BBC: Ecuador Pegasus CubeSat fears over space debris crash

CubeSat NEE-01 Pegasus

CubeSat NEE-01 Pegasus

BBC News is reporting that at 0538 UT on Thursday, May 23 Ecuador’s new NEE-01 Pegasus 910 MHz CubeSat collided with debris from a S14 Soviet rocket launched in 1985.

The satellite was some 1,500 km east of Madagascar at the time. Pegasus, launched less than a month ago, is the first 1U CubeSat to carry a HD TV transmitter and deployable solar panels. The basic satellite is just 10 by 10 by 10 cm but, when deployed, the solar panels have a span of 70 cm.

Ronnie Nader with Elisse Nader and CubeSat

Ronnie Nader with Elisse Nader and CubeSat

Ecuador’s first Astronaut Ronnie Nader is quoted as saying “Pegasus could be damaged or spinning out of control, but because it’s still in orbit, we have hope“.

He had said earlier that it could take up to 48 hours to ascertain possible damage using radar.

Read the original BBC News story Ecuador Pegasus satellite fears over space debris crash at

May 23, 0700 UT: Ronnie Nader posted “Survived the event, but we are almost sure of side impact with particles, tomorrow [May 23 ECT?] we will see the state of Pegasus, but we are still in the sky, still have Pegasus”.

May 23, 1600 UT: Ronnie Nader tweeted Now we are sure that there [was] particle impact.

BBC News Monday, May 27: Ecuador tries to fix satellite after space debris crash at

Educational outreach is an important part of the project. The Ecuadorian Space Agency EXA is partnering with schools in Ecuador as part of the ASTERIA Program, in which students will use the satellite in their curricular and extra curricular activities.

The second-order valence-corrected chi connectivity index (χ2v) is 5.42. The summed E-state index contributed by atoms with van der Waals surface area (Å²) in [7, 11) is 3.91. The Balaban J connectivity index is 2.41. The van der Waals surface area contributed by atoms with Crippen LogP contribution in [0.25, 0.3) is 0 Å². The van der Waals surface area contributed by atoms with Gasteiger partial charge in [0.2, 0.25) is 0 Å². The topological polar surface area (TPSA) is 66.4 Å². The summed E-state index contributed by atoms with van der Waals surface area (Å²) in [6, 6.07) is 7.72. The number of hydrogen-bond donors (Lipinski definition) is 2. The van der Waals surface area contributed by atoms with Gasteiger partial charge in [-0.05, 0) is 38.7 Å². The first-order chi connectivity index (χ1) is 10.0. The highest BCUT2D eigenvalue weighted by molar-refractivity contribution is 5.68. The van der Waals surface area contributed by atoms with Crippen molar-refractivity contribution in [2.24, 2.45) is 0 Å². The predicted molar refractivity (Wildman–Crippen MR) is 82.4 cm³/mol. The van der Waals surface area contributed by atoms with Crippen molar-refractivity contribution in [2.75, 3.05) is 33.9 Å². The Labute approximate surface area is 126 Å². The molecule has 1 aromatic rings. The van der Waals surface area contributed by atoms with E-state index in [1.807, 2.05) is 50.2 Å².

The BBC report that the Ecuadorian Government contributed $700,000 towards the launch costs of the 1U CubeSat. It was launched on April 26, 2013 into a 660 km orbit on a CZ-2D rocket from the Jiuquan Space Center along with CubeBug-1 and TURKSAT-3USAT. It was reported by EXA that the Argentine CubeBug-1 had a particle impact, however, Colin Hurst VK5HI has tweeted @AMSATUK @CubeBug1 CubeBug-1 still beaconing at 1257utc 24th May 2013 @VK5HI

902 – 928 MHz is an amateur radio allocation in some countries.

EXA has indicated that the successor to Pegasus, NEE-02 Krysaor, is expected to launch on a Dnepr rocket from Dombarovsky near Yasny. This is expected to take place in November 2013

EXA report on the incident in Spanish
Google English version of the report

NEE-01 Pegasus 910 MHz TV Camera in Action

NEE-01 Pegaus HD TV CubeSat

January 2014 Ecuadorian Civil Space Company (EXA)—Imagery Involvement + An Important Recovery (Satellites)

NEE-01 Pegasus 910 MHz TV Camera in Action

NEE-01 Pegasus (Pegaso) the first of two HD TV CubeSats built in Ecuador launched on a CZ-2D rocket from the Jiuquan Space Center on Friday, April 26 at 0413 UT.

The 1U CubeSat (10x10x10 cm) was built in Ecuador and carries a 0.9 watt output 720p HD TV transmitter on 910 MHz (an amateur radio band in some countries).

Watch NEE-01 Pegaso recording May 16, 2013

EarthCam has teamed up with the Ecuadorian Civilian Space Agency to deliver what EarthCam describe as an amazing viewing experience from an orbiting satellite. You can view the NEE-01 Pegasus SpaceCam online at

NEE-01 Pegasus (Pegaso)

January 2014 Ecuadorian Civil Space Company (EXA)—Imagery Involvement + An Important Recovery (Satellites)

Two TV CubeSats from Ecuador

NEE-02 Krysaor - Image credit EXA